The Museum of the City of New York will present Folk City: New York and the Folk Music Revival, a celebration of the City’s role as a center of the folk music revival from its beginnings in the 1930s and 1940s to its heyday in the 1950s and 1960s, as well as its continuing legacy.
The exhibit will include an array of memorabilia, including photos, video and sound recordings, to document the music and movement that helped transform Greenwich Village and spread as a major cultural phenomenon. Folk City opens on Wednesday, June 17, and remains on view through Sunday, November 29.
Folk City will feature listening stations where visitors can hear a range of folk songs along with videos showcasing historic footage that capture the bohemian spirit of Greenwich Village in the 1950s and the national hootenanny craze of the 1960s. The exhibition also includes showcases rare archival photographs, concert posters and original instruments, including:
- Lead Belly’s 12-string guitar
- Odetta’s iconic guitar “Baby” along with one of her colorful kaftan dresses
- The original handwritten manuscript of Bob Dylan’s “Blowin’ in the Wind”
- The napkin on which Eric Andersen wrote his “Thirsty Boots” lyrics
- A trademark felt cap worn by Phil Ochs
- Handwritten letters by Woody Guthrie and Peter Seeger, and more.
Curated by Stephen Petrus, an Andrew W. Mellon post-doctoral fellow at the Museum, Folk City will look at the folk movement in four sections:
- The revival’s roots in the 1930s and 1940s, when singers – such as Woody Guthrie, Josh White, and Burl Ives – moved to New York, drawn by performance opportunities and the progressive political climate.
- The expansion of folk music culture in the 1950s, when the genre changed from an art form associated with leftist politics during the Red Scare – ensnaring many performers including Seeger – to a popular craze with mass appeal. .
- The boom years in the late 1950s to the mid-1960s, when Greenwich Village was the focal point of the revival and culture due to the concentration of performance venues, including the exhibition’s eponymous Folk City.
- The legacy of the revival from 1965 to the present day, showing how the revival has continued and retained its relevancy through five decades. This includes the rise of ‘folk-rock’ and other folk trends after the ‘British Invasion’ and Dylan’s stunning turn to electric guitar in 1965.
Folk City highlights entrepreneurs who were committed to promoting folk music, including Mike Porco of Gerde’s Folk City, Izzy Young of the Folklore Center, and John Hammond of Columbia Records. The Greenwich Village performance spaces are shown as exciting venues and as incubators of a burgeoning counterculture. Artists from different backgrounds performed in Village clubs as well as in one of the city’s great communal gathering places, Washington Square Park, where they tried out both new music and new ideas that often challenged social conventions of the time.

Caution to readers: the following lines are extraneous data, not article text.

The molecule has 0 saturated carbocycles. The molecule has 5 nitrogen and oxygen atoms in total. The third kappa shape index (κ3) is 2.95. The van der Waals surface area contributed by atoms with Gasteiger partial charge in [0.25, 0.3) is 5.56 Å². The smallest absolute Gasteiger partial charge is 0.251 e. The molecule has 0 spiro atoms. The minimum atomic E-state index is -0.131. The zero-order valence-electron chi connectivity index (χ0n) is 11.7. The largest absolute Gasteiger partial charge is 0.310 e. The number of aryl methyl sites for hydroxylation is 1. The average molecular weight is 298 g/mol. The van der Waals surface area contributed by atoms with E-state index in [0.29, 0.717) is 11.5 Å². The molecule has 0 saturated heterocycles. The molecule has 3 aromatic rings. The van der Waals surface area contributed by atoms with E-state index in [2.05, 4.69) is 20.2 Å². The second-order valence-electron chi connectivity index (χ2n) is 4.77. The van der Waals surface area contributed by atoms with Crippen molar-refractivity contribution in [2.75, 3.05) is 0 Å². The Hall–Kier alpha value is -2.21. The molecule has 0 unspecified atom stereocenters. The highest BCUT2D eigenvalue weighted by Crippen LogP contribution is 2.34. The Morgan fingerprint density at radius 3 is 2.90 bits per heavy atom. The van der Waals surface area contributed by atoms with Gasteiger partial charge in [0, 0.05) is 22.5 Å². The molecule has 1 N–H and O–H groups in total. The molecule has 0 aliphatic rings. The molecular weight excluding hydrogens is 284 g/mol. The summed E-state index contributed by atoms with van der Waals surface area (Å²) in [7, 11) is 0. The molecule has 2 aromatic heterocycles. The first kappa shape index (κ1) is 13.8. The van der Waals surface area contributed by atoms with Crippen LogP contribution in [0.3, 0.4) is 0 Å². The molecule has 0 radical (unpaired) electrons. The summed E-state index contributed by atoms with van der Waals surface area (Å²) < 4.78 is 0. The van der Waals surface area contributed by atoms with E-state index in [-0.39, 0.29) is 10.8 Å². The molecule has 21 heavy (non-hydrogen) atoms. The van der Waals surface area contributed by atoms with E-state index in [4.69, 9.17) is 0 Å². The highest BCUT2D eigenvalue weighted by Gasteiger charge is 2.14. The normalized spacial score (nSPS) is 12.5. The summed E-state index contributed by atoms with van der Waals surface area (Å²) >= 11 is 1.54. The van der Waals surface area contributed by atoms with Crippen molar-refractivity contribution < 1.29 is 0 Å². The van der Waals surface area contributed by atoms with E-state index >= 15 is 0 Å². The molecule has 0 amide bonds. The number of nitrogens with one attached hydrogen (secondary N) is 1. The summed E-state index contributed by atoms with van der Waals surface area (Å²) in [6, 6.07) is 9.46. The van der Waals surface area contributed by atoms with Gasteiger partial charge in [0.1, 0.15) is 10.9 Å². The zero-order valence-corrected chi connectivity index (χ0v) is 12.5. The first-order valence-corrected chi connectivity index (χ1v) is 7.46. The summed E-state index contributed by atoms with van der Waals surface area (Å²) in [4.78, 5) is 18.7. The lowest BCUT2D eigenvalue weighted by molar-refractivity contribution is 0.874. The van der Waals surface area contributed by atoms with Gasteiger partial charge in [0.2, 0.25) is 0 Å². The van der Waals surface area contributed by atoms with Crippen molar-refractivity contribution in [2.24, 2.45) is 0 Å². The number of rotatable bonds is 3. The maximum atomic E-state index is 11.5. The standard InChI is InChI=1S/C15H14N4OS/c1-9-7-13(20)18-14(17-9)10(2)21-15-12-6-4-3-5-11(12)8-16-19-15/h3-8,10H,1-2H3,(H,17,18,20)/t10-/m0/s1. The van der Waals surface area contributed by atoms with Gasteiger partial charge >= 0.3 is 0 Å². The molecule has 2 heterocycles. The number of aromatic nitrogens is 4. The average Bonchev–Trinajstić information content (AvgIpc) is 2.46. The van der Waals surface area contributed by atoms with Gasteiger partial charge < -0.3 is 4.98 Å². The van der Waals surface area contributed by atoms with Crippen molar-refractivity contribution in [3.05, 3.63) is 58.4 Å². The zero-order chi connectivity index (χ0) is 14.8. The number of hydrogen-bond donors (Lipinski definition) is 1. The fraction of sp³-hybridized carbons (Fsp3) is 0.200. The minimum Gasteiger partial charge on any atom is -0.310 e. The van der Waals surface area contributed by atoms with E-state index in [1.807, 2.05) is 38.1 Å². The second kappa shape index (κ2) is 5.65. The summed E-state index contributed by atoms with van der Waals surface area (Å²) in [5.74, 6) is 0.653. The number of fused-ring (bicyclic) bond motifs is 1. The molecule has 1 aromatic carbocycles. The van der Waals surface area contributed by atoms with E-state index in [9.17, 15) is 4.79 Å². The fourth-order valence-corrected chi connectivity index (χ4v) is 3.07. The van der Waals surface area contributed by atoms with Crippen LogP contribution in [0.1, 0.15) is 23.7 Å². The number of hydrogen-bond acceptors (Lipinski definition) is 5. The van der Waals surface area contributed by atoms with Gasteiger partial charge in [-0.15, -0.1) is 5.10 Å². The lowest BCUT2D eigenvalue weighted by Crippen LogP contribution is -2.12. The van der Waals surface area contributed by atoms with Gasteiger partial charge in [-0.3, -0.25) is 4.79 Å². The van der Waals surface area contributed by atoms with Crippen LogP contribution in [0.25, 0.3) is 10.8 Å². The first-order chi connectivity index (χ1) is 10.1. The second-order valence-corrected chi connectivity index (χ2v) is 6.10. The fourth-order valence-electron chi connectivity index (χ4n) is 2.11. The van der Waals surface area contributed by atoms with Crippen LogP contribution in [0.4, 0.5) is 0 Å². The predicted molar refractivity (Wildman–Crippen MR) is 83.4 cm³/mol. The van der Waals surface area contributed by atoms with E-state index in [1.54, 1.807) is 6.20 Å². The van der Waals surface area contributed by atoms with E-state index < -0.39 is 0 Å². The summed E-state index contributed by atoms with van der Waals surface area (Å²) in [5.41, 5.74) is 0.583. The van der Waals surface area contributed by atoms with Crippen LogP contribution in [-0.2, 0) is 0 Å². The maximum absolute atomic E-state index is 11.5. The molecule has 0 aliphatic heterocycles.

The Museum is planning on offering an array of public programs in conjunction with the exhibition, including folk concerts and panel discussions. The Museum’s Frederick A.O. Schwarz Children’s Center has designed special programs for students and teachers, which have been made possible by a grant from the D’Addario Foundation.
The exhibition’s accompanying book, Folk City: New York and the American Folk Music Revival, by Stephen Petrus and historian Ronald D. Cohen, with a foreword by Peter Yarrow. Published by Oxford University Press, the book shows that folk music flowered in New York as a result of initiatives of musicians, record company producers and executives, radio show hosts, club owners, concert promoters, folklorists, managers, journalists, and audiences. Princeton University historian Sean Wilentz calls Folk City “the best history yet of the city’s influential folk music culture, packed with astonishing photos that finally see the light of day.” The Village Voice named Folk City one of “Fifteen Books You Need to Read in 2015.”
The exhibition’s honorary co-chairs are themselves significant participants in the folk revival and its legacy: Oscar Brand, Judy Collins, Steve Earle, Nora Guthrie, Noel Stookey and Peter Yarrow.
The idea for the exhibition originated with co-chair John Heller, and he was joined in supporting and helping raise funds by co-chairs of James E. Buckman and Tom Neff.
Photo of Washington Square Sunday folk singing, early 1960s, from Museum of City of New York, gift of Nat Norman.